Alpe Adria Green awards merit certificates to the activists who distinguished themselves in the legal battle against LNG terminals in Trieste after Spanish multinational company Gas Natural withdrew the project (13 October 2018).
I have recently received the decree of the Regional Administrative Court for Lazio that ends the long battle of LNG terminals, which Gas Natural wanted to place in the port of Trieste. A harsh battle, which lasted from 2005 to November 2018, when the Spanish multinational company ultimately gave up.
This victory proved decisive to save the whole International Free Port of Trieste, which local politicians were willing to sacrifice to Italian interest. Their plan was to turn the port of Trieste in the main energy hub of the Mediterranean. And, to do so, getting rid of its special Free Port regime dismissing it, starting from the Northern sector (the so-called “old port”).
The Southern (New) Free Port as oil and gas terminal, and the other inconvenient facilities nearby to be “empowered” (the Ferriera – Steelworks and the incineration plant). At the same time, all precious maritime trade routes were to be diverted on Italian port (Venice, Ancona, Bari, Taranto, Genoa, Gioia Tauro).
Trieste’s future was arbitrarily cast accordingly to Italian interests and, once again, in breach of its legal status as Free Territory and in breach of the legal status of its international Free Port, which was to be suffocated with high-risk activities like, again, the handling of fuels (gas and oil terminal cannot coexist with any other trade) and other invasive and pollution-inducing activities (the Ferriera and the incineration plant).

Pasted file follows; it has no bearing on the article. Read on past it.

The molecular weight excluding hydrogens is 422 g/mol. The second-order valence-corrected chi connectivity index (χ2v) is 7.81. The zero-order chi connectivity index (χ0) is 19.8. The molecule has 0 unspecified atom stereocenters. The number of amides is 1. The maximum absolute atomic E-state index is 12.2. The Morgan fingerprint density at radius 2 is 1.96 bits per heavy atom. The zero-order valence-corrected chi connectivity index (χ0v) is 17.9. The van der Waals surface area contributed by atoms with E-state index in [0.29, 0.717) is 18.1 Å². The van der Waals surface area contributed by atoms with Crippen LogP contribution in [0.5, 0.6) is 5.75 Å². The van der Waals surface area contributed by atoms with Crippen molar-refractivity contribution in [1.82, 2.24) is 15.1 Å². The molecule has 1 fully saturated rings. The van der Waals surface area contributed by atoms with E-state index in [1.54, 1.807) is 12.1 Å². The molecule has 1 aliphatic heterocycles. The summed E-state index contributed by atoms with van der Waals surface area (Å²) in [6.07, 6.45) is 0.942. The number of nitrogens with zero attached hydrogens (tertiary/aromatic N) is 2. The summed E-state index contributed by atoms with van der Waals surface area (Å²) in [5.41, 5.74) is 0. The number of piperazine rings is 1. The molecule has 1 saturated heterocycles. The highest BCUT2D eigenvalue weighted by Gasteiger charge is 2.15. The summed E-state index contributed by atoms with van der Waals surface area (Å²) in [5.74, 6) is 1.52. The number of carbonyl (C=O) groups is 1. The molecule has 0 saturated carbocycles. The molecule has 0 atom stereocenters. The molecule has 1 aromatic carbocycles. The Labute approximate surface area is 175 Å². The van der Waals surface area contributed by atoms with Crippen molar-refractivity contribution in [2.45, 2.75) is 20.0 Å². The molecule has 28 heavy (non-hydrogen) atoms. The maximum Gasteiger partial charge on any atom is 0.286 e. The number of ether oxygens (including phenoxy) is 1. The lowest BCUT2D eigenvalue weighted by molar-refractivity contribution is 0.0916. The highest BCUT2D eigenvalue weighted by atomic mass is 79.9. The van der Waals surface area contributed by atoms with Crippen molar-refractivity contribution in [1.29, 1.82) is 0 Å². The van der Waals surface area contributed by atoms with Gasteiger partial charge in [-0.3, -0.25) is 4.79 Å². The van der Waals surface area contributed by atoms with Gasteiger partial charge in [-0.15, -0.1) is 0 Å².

The story of this long stand against the LNG terminal is told in my investigative book “Tracks of Legality – how Italian corruptions and mafias pollute the Free Territory of Trieste” (LINK). And it is the story of a battle fought by few against many.
Nearly all parties supported the LNG terminal, in particular Mayor Dipiazza, and there was no real opposition either. Obviously this was at the beginning, because as the project faced the first oppositions, especially thanks to the effective actions of the two tenacious environmentalist organizations Alpe Adria Green and of Greenaction Transnational, which never gave up and denounced the flaws of the project before all authorities, to the point the European Commission took action, the supporters of the project shifted away.
Until the end, when (in the midst of the elections, no less) Italian politics predictably switched sides as it always does. All parties were against what, by that time, was a dead project. An easy turn, jut to collect votes and to make people forget what the same politicians had done until that very moment.
And it worked just fine, to the point the mayor who had supported the LNG terminal won the election once again, also thanks to Trieste’s press which, for years, minimized the ongoing legal battle of the environmentalists against LNG terminal. The press had portrayed as nearly meaningless the main oppositions to the projects, which were brought forward by Alpe Adria Green and by Greenaction Transnational.